Adding DBus can potentially involve many issues.
There's no real argument about putting the dbus library itself in the LSB.
But lots of other questions: various bindings, such as Qt, Glib, etc.
And how about the internal message passing - is there material there that needs to be standardized?
Input from John Palmieri
From an email conversation with John Palmieri, one of the D-Bus people:
> We want the LSB DBus spec to be something an ISV can count on being > there everywhere and for the long haul. We know that we're going to > have to specify at least some of the ABIs, and we have a vague idea that > we might need to do more than that. Do we specify the wire protocols? Yes the 1.0.x wire protocol is ABI stable. I think 1.2.x won't have any changes there either. > Do we require a daemon? System and session bus daemons are the norm and should be expected to exist. > Command-line utilities? dbus-watch and dbus-send > How should we write > our tests; should we require a working DBus daemon, or start our own? You should require one. We already have a bindings test suite which can be used to test compliance at least as a start: http://gitweb.freedesktop.org/?p=dbus/dbus-test.git;a=summary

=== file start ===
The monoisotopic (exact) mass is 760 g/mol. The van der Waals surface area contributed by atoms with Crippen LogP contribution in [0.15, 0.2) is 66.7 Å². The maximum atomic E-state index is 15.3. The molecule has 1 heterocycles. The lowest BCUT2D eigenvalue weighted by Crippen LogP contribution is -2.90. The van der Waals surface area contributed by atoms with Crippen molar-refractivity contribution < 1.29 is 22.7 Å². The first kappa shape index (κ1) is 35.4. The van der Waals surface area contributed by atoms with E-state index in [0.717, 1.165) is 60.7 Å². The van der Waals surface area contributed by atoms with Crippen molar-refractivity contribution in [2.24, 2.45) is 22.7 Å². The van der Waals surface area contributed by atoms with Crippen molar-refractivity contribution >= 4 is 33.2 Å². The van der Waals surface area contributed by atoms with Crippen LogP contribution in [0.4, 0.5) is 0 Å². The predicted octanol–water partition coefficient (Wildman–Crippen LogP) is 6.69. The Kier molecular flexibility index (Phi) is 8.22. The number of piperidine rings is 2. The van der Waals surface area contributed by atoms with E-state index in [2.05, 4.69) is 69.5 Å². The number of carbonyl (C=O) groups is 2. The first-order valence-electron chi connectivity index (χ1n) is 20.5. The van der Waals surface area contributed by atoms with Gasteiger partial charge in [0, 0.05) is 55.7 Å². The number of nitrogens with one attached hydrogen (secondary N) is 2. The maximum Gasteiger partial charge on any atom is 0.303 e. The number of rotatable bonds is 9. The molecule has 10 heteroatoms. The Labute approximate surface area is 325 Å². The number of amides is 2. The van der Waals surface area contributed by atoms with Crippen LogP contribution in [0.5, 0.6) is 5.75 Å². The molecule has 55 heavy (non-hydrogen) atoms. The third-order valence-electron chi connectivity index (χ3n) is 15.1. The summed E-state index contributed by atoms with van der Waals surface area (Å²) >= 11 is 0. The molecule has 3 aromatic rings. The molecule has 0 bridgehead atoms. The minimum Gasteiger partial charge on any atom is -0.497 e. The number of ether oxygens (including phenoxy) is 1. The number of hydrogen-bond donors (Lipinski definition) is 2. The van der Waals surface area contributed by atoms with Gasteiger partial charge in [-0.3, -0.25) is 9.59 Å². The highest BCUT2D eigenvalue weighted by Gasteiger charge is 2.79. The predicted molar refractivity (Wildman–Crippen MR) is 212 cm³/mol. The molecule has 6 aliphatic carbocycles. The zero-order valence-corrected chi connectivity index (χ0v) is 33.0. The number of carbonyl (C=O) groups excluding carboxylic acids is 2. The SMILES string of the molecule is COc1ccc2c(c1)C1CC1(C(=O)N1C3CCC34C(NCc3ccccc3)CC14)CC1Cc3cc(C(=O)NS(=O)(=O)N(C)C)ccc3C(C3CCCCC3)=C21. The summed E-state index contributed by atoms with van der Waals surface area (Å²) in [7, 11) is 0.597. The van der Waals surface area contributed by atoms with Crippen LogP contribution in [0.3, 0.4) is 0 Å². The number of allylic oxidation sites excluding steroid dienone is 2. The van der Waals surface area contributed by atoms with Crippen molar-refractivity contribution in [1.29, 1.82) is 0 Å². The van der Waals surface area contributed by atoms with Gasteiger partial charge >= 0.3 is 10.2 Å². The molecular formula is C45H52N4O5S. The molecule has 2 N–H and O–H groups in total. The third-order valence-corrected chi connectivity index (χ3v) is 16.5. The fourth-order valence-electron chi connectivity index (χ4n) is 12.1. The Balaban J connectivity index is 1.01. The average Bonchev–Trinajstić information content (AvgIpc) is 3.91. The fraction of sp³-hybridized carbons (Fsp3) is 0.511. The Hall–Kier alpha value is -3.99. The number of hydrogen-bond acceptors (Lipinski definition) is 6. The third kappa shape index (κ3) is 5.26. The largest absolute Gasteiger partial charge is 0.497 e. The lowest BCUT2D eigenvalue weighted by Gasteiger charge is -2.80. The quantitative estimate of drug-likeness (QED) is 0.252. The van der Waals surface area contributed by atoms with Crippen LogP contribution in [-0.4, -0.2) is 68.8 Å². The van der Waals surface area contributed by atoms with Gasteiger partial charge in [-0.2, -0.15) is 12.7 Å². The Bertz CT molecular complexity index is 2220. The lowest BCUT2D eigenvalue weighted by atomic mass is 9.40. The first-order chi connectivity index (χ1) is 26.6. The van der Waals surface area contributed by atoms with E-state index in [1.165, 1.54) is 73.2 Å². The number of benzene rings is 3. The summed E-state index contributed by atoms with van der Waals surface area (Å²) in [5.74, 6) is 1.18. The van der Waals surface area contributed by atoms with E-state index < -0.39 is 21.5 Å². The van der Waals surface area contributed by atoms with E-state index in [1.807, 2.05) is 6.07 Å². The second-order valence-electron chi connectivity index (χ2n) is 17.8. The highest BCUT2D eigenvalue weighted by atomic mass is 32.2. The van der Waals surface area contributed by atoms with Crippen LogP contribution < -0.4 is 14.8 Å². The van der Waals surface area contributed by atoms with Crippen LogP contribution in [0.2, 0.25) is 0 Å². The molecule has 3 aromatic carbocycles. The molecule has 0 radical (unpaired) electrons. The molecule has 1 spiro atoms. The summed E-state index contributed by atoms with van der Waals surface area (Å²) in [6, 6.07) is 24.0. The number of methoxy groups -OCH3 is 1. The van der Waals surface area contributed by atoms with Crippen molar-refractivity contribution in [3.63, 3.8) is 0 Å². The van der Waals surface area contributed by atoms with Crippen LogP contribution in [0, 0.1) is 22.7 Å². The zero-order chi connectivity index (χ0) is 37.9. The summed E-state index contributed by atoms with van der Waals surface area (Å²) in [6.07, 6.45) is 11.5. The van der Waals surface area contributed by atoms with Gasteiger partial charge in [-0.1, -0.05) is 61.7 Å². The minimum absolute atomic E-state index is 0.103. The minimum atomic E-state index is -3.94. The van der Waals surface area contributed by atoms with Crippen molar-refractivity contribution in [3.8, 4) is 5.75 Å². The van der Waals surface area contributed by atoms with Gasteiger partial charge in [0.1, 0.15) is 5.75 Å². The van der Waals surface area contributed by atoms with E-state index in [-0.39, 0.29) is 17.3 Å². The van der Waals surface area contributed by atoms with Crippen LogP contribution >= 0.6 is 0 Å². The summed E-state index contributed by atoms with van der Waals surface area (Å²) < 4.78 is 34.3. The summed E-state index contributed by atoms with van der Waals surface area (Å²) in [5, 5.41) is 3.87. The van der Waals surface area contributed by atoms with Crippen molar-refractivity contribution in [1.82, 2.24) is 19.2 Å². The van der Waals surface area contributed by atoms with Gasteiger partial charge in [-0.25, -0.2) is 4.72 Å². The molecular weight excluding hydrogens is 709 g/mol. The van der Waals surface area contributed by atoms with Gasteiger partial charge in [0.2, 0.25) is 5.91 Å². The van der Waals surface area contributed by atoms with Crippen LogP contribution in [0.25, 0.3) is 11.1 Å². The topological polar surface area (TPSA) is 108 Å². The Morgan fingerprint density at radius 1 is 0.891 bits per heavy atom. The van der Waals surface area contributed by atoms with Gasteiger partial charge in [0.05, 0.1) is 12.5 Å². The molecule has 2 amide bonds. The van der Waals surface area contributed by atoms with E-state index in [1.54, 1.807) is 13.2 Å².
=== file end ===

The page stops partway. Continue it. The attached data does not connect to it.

The idea with 4.0 is to target what's shipping now in the major distros. In this regard, SLES 10 is shipping D-Bus 0.6, and RHEL 5 is shipping D-Bus 0.7. The real ABI-stable and wire-stable D-Bus is 1.0, and there's real skepticism about standardizing anything less.
There are a few options:
- Postpone D-Bus until after 4.0; possibly to the 5.0 that's been floated for release in 2009.
- Add D-Bus 1.0, but as a trial-use module.
- Add only the 0.6 D-Bus APIs and protocols that are compatible with 1.0 as well. This may not be feasible if there were major wire protocol changes, or if the ABI changed in a way that can't be reconciled.